In a week’s time, world leaders will meet in Glasgow to seek agreement on actions to deal with the climate emergency. COP26 marks five years since the Paris Agreement, where countries pledged to do their part to limit global warming to well below 2 C and preferably 1.5 C.
However, global greenhouse gas emissions continue to rise. In recent years, we have witnessed an increase in natural disasters. Heat waves, wildfires, floods, loss of sea ice, heavy rains, ice formation, drought, and storms are causing deaths and huge economic losses.
The recent report from the Intergovernmental Panel on Climate Change confirms that the world is warming rapidly due to human influence. Only by taking collective action will we stop global warming and decrease its economic, social and environmental impacts. Although some effects of climate change are now unavoidable, keeping the global temperature rise below 1.5 C is still within reach if countries increase global ambition and take coordinated action.
Where Paris brought promises, Glasgow must now deliver on promises.
The European Union committed to climate neutrality by 2050 and a reduction of greenhouse gas (GHG) emissions by 55% by 2030. With the Climate Law, the EU made these targets legally binding. With the Fit for 55 package, the European Commission proposed 14 legislative measures to meet these goals and fundamentally transform the EU economy and society for a just, green and prosperous future. The 14 proposals, in areas as diverse as forestry, buildings, road transport, sustainable aviation and shipping, renewable energy and energy efficiency, fiscal policies and carbon markets, will enable the necessary acceleration of GHG emission reductions in the next decade, while maintaining the innovation and competitiveness of EU industry. They consolidate the leadership of the EU in the global fight against climate change.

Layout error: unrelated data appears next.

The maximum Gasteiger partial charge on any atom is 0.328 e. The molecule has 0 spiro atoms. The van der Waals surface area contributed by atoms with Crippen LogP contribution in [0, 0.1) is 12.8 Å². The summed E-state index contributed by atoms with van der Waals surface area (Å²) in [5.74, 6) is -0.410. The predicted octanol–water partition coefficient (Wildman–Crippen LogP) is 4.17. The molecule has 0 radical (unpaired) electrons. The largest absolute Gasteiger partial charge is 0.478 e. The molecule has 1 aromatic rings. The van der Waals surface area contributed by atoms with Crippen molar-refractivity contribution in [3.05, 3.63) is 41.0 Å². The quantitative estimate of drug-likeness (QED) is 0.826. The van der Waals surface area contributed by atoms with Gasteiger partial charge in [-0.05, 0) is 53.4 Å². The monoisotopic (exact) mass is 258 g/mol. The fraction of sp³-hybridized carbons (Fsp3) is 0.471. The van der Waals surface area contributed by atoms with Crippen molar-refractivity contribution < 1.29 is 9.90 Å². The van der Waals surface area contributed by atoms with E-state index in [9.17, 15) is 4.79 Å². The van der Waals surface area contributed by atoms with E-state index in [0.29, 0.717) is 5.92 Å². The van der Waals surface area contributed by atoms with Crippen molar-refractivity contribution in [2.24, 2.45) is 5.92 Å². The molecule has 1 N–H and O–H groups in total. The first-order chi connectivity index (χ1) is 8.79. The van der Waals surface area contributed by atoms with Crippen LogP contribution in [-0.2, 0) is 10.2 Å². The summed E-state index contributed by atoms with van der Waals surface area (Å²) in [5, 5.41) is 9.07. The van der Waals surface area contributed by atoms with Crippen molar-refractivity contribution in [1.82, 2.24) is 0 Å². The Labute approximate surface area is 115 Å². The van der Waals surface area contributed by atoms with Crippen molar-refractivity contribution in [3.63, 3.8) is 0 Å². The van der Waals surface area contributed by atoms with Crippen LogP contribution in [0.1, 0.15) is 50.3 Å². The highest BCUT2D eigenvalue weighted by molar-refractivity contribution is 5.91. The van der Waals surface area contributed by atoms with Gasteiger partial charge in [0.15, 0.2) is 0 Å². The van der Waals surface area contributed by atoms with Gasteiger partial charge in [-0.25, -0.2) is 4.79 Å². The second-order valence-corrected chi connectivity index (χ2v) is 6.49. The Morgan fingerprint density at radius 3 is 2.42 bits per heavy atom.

To ensure a just transition to a climate neutral economy, the EU aims to mobilize at least € 65 billion over the next six years for targeted support to the regions, industries and workers most affected by the energy transition. This support, provided through the Just Transition Mechanism, will address the social impacts of the transition and ensure that no one is left behind.
However, the EU cannot act in isolation. Aware that our emissions represent only eight percent of the global total, we continue to encourage all of our partners to enhance their own global climate ambition. The EU recognizes Canada as a strong partner in global climate action. Canada’s commitment to reduce greenhouse gas emissions 40 to 45 percent below 2005 levels by 2030, with a long-term goal of net zero emissions by 2050, is a positive sign ahead of COP26.
We warmly welcome Canada’s recent announcement in support of the Global Methane Pledge, along with new national measures aimed at reducing methane emissions from oil and gas by at least 75% below 2012 levels by 2030. Targeting methane, a greenhouse gas with approximately 30 times the warming potential of carbon dioxide, is critical to limiting short-term increases in global temperature due to the shorter duration methane lasts in the atmosphere. Canada’s support for the Global Methane Pledge brings it closer to achieving its emissions reduction target and creates a global push to reduce methane emissions ahead of Glasgow.
We welcome Canada’s commitment to ban the export of thermal coal by 2030, and a commitment to end coal-based electricity. This will be an important step towards Canada’s goal of achieving a 100% net-zero electricity system by 2035.
Looking ahead to COP26, we look forward to working with Canada on our shared priorities: ambitious emission reduction targets by 2030 and strategies by all parties towards net zero emissions by 2050. Increased adaptation efforts to prepare for the impacts of climate change. And make sure developed countries deliver on their promise to mobilize at least $ 100 billion per year in climate finance for the poorest countries.
COP26 in Glasgow will be the time for the whole world to accelerate the action. The EU will bring the highest level of ambition to Glasgow. We do it for our planet. We do it for all future generations.
Opinion: “Only by taking collective action will we stop global warming and decrease its economic, social and environmental impacts,” says Melita Gabrič, EU ambassador to Canada. # COP26 # Climate Change # Climate Crisis # Just Transition
Melita Gabrič is the ambassador of the European Union to Canada.